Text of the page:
The Pensions Regulator (TPR) has recently published a quick guide for employers on its code of practice on funding defined benefits.
The guide, which is accompanied by a short video, highlights key points for employers approaching valuations with effective dates from 29 July 2014 onwards:
- the employer’s role in supporting the scheme
- working with trustees in an open and transparent manner
- trustees’ responsibilities regarding the employer covenant and risk management
- setting an appropriate funding strategy which enables an employer to continue to invest in its business
- challenging market conditions potentially leading to increased deficits
The publication of this guide shows that TPR is keen to encourage employers to get involved in pension scheme funding. In many cases employers will have had a reactive role in negotiating contributions, or discussing covenant, every three years. We would encourage employers to be proactive and work with trustees at every step. Not only could this lead to easier funding negotiations, but employers need to have an in depth understanding of the risks they face in sponsoring a defined benefit pension scheme. Collaborating with trustees to manage these risks can have big pay-offs for the employer’s own business risk management.
Some employers may be concerned about providing trustees with commercially sensitive information, particularly for example in non-associated multi-employer schemes. TPR has highlighted this to trustees as a potential issue in its practical covenant guidance and suggested solutions such as confidentiality agreements, or the use of sub-committees.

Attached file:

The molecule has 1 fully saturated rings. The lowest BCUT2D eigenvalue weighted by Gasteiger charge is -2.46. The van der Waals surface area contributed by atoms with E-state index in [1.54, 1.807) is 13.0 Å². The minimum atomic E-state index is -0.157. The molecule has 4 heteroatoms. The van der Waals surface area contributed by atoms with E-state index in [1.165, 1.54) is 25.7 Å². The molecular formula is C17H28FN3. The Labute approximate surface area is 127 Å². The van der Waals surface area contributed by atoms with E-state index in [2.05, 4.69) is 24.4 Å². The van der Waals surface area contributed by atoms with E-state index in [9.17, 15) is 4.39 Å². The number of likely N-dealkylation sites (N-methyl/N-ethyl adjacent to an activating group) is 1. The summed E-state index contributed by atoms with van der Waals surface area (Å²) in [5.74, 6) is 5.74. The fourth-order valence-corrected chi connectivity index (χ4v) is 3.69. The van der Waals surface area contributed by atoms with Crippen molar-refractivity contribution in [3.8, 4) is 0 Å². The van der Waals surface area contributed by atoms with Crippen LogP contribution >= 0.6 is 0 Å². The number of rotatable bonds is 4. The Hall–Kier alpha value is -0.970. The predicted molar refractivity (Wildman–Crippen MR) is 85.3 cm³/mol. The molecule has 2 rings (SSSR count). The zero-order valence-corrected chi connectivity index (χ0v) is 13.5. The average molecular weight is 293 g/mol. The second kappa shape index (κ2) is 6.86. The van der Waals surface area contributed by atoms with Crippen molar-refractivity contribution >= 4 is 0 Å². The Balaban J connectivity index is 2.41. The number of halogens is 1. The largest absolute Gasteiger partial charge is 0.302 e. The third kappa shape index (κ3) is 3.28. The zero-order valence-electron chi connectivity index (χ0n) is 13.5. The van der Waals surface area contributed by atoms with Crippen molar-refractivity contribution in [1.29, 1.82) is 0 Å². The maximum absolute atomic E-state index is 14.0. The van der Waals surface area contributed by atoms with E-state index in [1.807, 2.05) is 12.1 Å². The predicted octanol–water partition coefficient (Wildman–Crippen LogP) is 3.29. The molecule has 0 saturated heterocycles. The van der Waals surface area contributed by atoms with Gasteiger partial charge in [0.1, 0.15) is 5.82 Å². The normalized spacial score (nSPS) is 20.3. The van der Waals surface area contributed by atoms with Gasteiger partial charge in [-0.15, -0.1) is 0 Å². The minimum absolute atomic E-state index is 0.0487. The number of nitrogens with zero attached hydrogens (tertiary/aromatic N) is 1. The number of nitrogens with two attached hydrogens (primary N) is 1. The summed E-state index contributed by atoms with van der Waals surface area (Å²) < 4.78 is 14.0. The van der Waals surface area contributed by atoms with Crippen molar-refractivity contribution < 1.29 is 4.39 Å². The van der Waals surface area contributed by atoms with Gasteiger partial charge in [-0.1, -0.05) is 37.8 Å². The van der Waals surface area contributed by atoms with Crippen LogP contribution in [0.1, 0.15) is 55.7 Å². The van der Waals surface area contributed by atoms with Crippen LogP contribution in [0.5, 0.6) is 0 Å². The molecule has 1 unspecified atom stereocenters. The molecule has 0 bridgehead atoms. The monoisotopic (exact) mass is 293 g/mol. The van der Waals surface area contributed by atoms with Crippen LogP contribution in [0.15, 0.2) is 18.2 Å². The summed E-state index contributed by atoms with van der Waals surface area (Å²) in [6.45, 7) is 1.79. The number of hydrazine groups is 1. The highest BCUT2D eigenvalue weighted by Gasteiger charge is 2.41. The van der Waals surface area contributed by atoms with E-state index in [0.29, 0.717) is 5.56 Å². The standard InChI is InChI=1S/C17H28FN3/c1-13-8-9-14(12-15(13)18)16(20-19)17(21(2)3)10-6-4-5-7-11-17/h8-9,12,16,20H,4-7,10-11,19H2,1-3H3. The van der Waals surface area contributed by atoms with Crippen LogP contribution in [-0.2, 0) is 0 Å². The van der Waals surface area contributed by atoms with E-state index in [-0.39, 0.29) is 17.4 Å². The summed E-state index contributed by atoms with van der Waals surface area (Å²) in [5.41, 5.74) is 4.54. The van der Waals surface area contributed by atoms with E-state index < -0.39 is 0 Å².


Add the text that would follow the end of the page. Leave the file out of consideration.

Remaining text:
TPR recognises that a strong employer, together with an appropriate funding plan, is the best backing for a scheme. We are happy to see TPR’s continued focus on recognition of the employer’s need to invest in its business, driven in some small part by its own new objective to minimise any adverse impact of the funding regime on the sustainable growth of an employer. Still, employers will need to prepare for a greater degree of scrutiny of their business plans as trustees get to grips with the revised Code of Practice.
"Collaborating with trustees to manage these risks can have big pay-offs for the employer’s own business risk management"